Last August, Sen. Elizabeth Warren (US Senate) introduced the “Accountable Capitalism Act”. The legislation is intended to restore the idea that giant (American) corporations should consider the interests of all major corporate stakeholders ( employees, customers and the community and shareholders), not only shareholders, in company decisions. The Act provides: – Very large American corporations must obtain a federal charter as a “United States corporation,” which obligates company directors to consider the interests of all corporate stakeholders; – The boards of United States corporations must include substantial employee participation (no fewer than 40% of its directors must be selected by the corporation’s employees); – Sales of company shares by the directors and officers of United States corporations are restricted; – United States corporations must obtain shareholder and Board approval for all political expenditures; – A United States corporation that engages in repeated and egregious illegal conduct may have its charter revoked. The principle of “maximisation of shareholder value” adopted in the 1980s is damaging not only society at large, but corporations the adopt it as well; this due to a too low percentage of profits reinvested in the company to foster its growth. This is true not only in the USA but also in Europe; should we think to introduce a legislation similar to the Accountable Capitalism Act also in Europe? References: https://www.warren.senate.gov/download/accountable-capitalism-act-one-pager https://www.congress.gov/bill/115th-congress/senate-bill/3348/text
Cities are, right now, part of the problem in adressing climate change. Cities consume 2/3 of the world’s energy and are responsible for 70% of global CO2 emissions. In order to build a sustainable future, cities need to become part of the solution. There is so much that needs to be done, we need to increase the use of renewable energy(wind, solar etc), upgrade the energy efficiency in buildings, transit to electric vehicles with lithium-air batteries, support community farms(intensive farming has a negative impact in global warming). Cities need to do this but they can’t do it alone; these changes are necessary but expensive. And this is where the European Union is important. The EU has the dimension, funds and power to push for this transition by creating a Green New Deal. A Green New Deal would build a sustainable and more green future in Europe but also solve the problems of chronical unemployment. With all the problems that unfair trade policies create to Blue-Collar Working class; green collar jobs are the alternative ! They can’t be shipped overseas and many of them can’t be replaced by technology in the near future. We will need green building architects, solar energy engineers, eletricians who install solar panels, worker’s that insulate older buildings and many other jobs of low, medium and high skill that need to be here in Europe! I’m optimistic about these changes, after all, cities are the magnet for innovation, entrepeneurship and development and the combination in a partnership with businesses and the European Union we will build a more susteinable future.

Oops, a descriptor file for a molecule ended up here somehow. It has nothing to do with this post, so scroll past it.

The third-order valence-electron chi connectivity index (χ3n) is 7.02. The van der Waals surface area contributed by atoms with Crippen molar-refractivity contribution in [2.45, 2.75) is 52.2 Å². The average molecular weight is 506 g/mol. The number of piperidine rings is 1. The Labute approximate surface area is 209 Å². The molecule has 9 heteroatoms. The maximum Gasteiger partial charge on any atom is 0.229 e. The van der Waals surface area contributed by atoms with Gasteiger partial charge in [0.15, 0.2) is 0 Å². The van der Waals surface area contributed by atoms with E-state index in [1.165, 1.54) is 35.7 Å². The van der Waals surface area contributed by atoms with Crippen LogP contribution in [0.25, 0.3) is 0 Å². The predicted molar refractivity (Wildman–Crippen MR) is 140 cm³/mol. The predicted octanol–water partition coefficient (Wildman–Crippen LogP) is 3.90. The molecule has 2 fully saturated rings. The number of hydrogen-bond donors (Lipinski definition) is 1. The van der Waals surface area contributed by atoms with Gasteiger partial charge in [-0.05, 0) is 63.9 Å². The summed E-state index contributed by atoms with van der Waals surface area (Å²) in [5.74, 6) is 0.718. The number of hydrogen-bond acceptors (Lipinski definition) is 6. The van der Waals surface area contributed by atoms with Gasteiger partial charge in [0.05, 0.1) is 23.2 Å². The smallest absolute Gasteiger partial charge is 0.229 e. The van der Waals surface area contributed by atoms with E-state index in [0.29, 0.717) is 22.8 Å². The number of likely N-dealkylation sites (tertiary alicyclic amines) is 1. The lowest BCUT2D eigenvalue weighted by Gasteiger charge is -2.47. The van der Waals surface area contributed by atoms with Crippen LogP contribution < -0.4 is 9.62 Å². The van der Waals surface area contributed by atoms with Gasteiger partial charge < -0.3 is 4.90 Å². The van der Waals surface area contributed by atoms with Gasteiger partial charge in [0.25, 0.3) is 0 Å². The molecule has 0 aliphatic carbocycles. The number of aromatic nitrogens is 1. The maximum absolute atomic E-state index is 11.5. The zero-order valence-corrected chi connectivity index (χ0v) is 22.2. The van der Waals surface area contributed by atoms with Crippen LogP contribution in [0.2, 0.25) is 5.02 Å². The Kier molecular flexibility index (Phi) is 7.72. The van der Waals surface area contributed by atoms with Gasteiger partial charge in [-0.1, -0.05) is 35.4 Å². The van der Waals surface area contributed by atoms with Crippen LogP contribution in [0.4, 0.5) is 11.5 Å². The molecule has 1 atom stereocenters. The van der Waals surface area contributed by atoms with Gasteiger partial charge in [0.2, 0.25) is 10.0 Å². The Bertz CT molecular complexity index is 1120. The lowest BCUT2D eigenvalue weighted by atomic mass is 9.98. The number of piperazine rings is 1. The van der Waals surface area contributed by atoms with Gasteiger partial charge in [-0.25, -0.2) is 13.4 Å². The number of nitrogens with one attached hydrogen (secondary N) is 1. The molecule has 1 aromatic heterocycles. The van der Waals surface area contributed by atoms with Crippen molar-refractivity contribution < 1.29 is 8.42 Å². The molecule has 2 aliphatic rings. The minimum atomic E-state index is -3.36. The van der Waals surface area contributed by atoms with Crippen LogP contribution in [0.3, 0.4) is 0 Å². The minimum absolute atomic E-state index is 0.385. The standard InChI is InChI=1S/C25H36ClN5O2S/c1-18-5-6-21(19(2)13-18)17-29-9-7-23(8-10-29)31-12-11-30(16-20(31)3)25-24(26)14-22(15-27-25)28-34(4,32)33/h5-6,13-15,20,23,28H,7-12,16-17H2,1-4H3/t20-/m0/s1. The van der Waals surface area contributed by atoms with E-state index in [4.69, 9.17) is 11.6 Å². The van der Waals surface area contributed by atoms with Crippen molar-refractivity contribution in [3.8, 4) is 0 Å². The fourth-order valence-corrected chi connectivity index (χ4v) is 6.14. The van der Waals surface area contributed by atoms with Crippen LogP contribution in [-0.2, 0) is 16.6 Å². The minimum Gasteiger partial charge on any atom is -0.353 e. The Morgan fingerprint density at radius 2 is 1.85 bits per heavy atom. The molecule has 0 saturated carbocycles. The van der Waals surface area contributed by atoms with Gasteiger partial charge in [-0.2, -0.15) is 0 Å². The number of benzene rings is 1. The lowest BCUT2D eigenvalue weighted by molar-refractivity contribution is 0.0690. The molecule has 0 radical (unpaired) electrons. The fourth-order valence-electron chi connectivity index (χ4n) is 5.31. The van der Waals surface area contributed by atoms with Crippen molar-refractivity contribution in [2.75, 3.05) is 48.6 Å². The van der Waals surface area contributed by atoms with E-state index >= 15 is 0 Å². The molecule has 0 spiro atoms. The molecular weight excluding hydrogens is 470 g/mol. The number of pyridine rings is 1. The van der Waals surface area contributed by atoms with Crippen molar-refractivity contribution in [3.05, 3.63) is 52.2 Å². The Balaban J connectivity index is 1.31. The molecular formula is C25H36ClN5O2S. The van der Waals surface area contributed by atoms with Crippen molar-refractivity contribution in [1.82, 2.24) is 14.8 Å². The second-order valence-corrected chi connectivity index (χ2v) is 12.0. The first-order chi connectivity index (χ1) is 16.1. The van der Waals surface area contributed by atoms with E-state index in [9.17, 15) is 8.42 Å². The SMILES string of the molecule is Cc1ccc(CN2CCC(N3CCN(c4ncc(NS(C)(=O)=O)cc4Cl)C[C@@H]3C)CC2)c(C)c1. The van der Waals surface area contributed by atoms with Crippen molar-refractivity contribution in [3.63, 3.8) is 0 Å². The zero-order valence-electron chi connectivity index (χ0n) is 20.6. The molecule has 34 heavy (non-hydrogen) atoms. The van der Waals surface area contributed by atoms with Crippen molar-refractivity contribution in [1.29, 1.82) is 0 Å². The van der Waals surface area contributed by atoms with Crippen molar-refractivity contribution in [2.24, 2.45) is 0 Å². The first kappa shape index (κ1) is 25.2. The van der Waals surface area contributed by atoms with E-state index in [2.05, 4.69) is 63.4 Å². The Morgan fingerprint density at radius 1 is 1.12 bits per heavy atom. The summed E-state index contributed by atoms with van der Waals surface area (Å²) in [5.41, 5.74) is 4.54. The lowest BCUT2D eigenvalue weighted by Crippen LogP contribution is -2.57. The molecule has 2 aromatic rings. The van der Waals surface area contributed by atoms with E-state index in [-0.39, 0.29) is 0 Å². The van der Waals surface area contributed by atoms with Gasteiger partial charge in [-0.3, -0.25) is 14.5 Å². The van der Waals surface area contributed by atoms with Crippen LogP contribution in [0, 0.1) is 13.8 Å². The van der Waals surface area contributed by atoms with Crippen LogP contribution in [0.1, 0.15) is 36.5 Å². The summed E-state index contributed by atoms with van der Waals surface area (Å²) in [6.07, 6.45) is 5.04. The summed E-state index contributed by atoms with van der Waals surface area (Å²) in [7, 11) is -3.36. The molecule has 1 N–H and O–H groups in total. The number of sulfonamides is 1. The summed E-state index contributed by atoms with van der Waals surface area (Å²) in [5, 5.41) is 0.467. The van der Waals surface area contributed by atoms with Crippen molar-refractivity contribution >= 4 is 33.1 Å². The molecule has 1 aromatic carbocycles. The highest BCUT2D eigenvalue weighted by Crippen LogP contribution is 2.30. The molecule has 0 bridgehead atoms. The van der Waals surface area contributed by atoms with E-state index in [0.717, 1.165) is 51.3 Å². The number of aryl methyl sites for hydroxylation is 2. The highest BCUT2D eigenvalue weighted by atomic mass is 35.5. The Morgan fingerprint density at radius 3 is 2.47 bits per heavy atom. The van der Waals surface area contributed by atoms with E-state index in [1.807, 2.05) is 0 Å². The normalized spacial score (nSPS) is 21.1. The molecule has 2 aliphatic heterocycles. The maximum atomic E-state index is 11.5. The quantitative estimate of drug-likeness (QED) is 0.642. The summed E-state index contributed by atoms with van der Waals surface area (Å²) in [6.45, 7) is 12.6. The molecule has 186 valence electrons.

We all know that Shenzhen and Northern China, in general, is already on a next level when it comes to urban planning, smart cities, blockchain, IoT networks, and machine autonomy powered by sophisticated AI. In fact, Shenzhen has taken technological advancement so far that if you’re trying to trespass a road, facial recognition software established in every traffic light will recognize you and send you an sms with your fine to pay. No traffic police, no conversations, no human interference at all. If you’re insisting on trespassing and/or disobey the advanced system in other ways, your digital profile gets “damaged” and in some cases, you lose social abilities, like the ability to vote, or even get a house loan. I won’t say that this is good or bad, it is necessary. But, we could find a better arrangement of how to introduce technological advancement to the common public. So in this case, before asking people to pay fines to the machinery, we first must let the machinery to reward people for their contribution to the city and its standards. An example discussed recently with an ex Ethereum developer, is rewarding people for recycling. Many countries already reward citizens for recycling plastic, glass bottles and other trash. What if we establish a standard European protocol, where EU member counties should use smart recycling bins, with IoT connectivity, being able to tell who is throwing away what, and in what quantity, and reward him accordingly. At the same time, the bin will be able to store data and sense its storage capabilities, interfering with the respective recycling agency to ensure maximum efficiency. For example, recycling trucks wouldn’t have to visit the bins every day, but instead, should visit only bins that are nearly full, as their monitored by the IoT network. Other use-cases could include air pollution levels depending on the car model, house energy plan a citizen uses etc. If you’re updated, you get a reward, if you’re damaging the environment because you’re stuck in your ’82 Mazda or your oil-powered heating system, you not only won’t be rewarded but in extreme cases, you should be fined. Note that this has nothing to do with UBI, but it is strictly meant to be a “reward” and not an income. With City Points, an EU citizen could buy food, groceries, and other basic materials. The citizen could use the points in exchange for a trip to another EU country and even be able to spend his City Points there. So if I am stuck in Amsterdam for a day, I could use my city points gathered from Thessaloniki to buy a cup of coffee and some breakfast while I am waiting for the plane. City Points won’t be legitimate to use as a currency, neither you could buy a house or a car with CP, no matter how many points you have. Would love to hear from you and discuss this topic. Originally posted at: https://ec.europa.eu/futurium/en/comment/8495#comment-8495